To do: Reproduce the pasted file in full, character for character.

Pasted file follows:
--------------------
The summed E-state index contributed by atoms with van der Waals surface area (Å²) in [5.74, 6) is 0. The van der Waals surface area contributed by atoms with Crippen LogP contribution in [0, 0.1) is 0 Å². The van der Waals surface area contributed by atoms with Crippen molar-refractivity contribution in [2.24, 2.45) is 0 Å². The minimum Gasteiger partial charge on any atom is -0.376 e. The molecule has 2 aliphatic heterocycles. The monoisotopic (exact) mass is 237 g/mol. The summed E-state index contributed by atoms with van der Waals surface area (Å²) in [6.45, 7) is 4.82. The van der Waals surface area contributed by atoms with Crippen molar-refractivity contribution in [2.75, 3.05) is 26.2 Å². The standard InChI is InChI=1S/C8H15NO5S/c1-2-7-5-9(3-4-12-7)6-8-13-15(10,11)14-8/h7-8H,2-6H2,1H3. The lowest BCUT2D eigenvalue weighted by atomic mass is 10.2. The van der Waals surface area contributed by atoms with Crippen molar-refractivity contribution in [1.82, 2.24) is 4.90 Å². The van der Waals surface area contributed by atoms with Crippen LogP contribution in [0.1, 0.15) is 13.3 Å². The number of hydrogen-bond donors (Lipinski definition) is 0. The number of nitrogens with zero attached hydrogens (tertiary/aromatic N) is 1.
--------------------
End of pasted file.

The summed E-state index contributed by atoms with van der Waals surface area (Å²) in [5.74, 6) is 0. The van der Waals surface area contributed by atoms with Crippen LogP contribution in [0, 0.1) is 0 Å². The van der Waals surface area contributed by atoms with Crippen molar-refractivity contribution in [2.24, 2.45) is 0 Å². The minimum Gasteiger partial charge on any atom is -0.376 e. The molecule has 2 aliphatic heterocycles. The monoisotopic (exact) mass is 237 g/mol. The summed E-state index contributed by atoms with van der Waals surface area (Å²) in [6.45, 7) is 4.82. The van der Waals surface area contributed by atoms with Crippen molar-refractivity contribution in [2.75, 3.05) is 26.2 Å². The standard InChI is InChI=1S/C8H15NO5S/c1-2-7-5-9(3-4-12-7)6-8-13-15(10,11)14-8/h7-8H,2-6H2,1H3. The lowest BCUT2D eigenvalue weighted by atomic mass is 10.2. The van der Waals surface area contributed by atoms with Crippen molar-refractivity contribution in [1.82, 2.24) is 4.90 Å². The van der Waals surface area contributed by atoms with Crippen LogP contribution in [0.1, 0.15) is 13.3 Å². The number of hydrogen-bond donors (Lipinski definition) is 0. The number of nitrogens with zero attached hydrogens (tertiary/aromatic N) is 1.